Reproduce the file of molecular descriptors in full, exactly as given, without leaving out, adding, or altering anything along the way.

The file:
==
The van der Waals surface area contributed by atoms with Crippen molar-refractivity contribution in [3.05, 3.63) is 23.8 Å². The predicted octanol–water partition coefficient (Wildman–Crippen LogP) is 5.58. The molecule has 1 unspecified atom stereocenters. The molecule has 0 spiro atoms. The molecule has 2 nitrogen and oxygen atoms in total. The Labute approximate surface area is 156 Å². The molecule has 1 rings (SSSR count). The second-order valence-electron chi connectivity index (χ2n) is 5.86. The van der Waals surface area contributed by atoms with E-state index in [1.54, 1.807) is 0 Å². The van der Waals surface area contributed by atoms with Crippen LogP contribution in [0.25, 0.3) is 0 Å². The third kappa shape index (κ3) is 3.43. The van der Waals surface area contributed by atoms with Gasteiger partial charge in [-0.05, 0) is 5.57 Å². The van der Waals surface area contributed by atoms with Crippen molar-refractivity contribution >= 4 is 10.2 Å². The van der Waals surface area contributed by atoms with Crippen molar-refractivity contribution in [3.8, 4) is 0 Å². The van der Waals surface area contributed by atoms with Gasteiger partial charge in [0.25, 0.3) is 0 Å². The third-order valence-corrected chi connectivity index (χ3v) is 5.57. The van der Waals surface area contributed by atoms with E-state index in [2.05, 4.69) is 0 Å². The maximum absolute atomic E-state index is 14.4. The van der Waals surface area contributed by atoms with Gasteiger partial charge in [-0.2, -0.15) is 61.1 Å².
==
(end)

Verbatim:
The van der Waals surface area contributed by atoms with Crippen molar-refractivity contribution in [3.05, 3.63) is 23.8 Å². The predicted octanol–water partition coefficient (Wildman–Crippen LogP) is 5.58. The molecule has 1 unspecified atom stereocenters. The molecule has 0 spiro atoms. The molecule has 2 nitrogen and oxygen atoms in total. The Labute approximate surface area is 156 Å². The molecule has 1 rings (SSSR count). The second-order valence-electron chi connectivity index (χ2n) is 5.86. The van der Waals surface area contributed by atoms with E-state index in [1.54, 1.807) is 0 Å². The van der Waals surface area contributed by atoms with Crippen LogP contribution in [0.25, 0.3) is 0 Å². The third kappa shape index (κ3) is 3.43. The van der Waals surface area contributed by atoms with Gasteiger partial charge in [-0.05, 0) is 5.57 Å². The van der Waals surface area contributed by atoms with Crippen molar-refractivity contribution >= 4 is 10.2 Å². The van der Waals surface area contributed by atoms with Crippen molar-refractivity contribution in [3.8, 4) is 0 Å². The van der Waals surface area contributed by atoms with Gasteiger partial charge in [0.25, 0.3) is 0 Å². The third-order valence-corrected chi connectivity index (χ3v) is 5.57. The van der Waals surface area contributed by atoms with E-state index in [2.05, 4.69) is 0 Å². The maximum absolute atomic E-state index is 14.4. The van der Waals surface area contributed by atoms with Gasteiger partial charge in [-0.2, -0.15) is 61.1 Å².